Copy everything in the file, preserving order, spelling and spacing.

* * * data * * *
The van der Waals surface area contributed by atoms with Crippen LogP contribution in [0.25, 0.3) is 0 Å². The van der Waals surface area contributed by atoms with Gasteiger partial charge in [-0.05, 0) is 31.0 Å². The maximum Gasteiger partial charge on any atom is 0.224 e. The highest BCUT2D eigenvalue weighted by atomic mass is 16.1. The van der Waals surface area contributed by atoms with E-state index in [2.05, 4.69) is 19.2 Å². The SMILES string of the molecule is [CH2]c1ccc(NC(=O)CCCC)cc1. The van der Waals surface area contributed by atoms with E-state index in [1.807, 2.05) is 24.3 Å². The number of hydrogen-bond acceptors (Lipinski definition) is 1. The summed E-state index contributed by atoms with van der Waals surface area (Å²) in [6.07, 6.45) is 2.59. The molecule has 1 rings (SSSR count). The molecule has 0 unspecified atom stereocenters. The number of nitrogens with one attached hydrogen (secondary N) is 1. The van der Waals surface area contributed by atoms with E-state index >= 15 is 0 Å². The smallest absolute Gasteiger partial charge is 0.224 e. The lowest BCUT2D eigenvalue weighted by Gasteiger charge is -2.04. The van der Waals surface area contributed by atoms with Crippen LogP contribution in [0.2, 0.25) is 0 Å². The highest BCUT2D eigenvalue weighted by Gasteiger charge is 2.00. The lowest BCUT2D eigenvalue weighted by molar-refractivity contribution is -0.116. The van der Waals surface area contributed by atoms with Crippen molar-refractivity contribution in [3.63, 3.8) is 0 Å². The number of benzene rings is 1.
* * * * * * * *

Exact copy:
The van der Waals surface area contributed by atoms with Crippen LogP contribution in [0.25, 0.3) is 0 Å². The van der Waals surface area contributed by atoms with Gasteiger partial charge in [-0.05, 0) is 31.0 Å². The maximum Gasteiger partial charge on any atom is 0.224 e. The highest BCUT2D eigenvalue weighted by atomic mass is 16.1. The van der Waals surface area contributed by atoms with E-state index in [2.05, 4.69) is 19.2 Å². The SMILES string of the molecule is [CH2]c1ccc(NC(=O)CCCC)cc1. The van der Waals surface area contributed by atoms with E-state index in [1.807, 2.05) is 24.3 Å². The number of hydrogen-bond acceptors (Lipinski definition) is 1. The summed E-state index contributed by atoms with van der Waals surface area (Å²) in [6.07, 6.45) is 2.59. The molecule has 1 rings (SSSR count). The molecule has 0 unspecified atom stereocenters. The number of nitrogens with one attached hydrogen (secondary N) is 1. The van der Waals surface area contributed by atoms with E-state index >= 15 is 0 Å². The smallest absolute Gasteiger partial charge is 0.224 e. The lowest BCUT2D eigenvalue weighted by Gasteiger charge is -2.04. The van der Waals surface area contributed by atoms with Crippen LogP contribution in [0.2, 0.25) is 0 Å². The highest BCUT2D eigenvalue weighted by Gasteiger charge is 2.00. The lowest BCUT2D eigenvalue weighted by molar-refractivity contribution is -0.116. The van der Waals surface area contributed by atoms with Crippen molar-refractivity contribution in [3.63, 3.8) is 0 Å². The number of benzene rings is 1.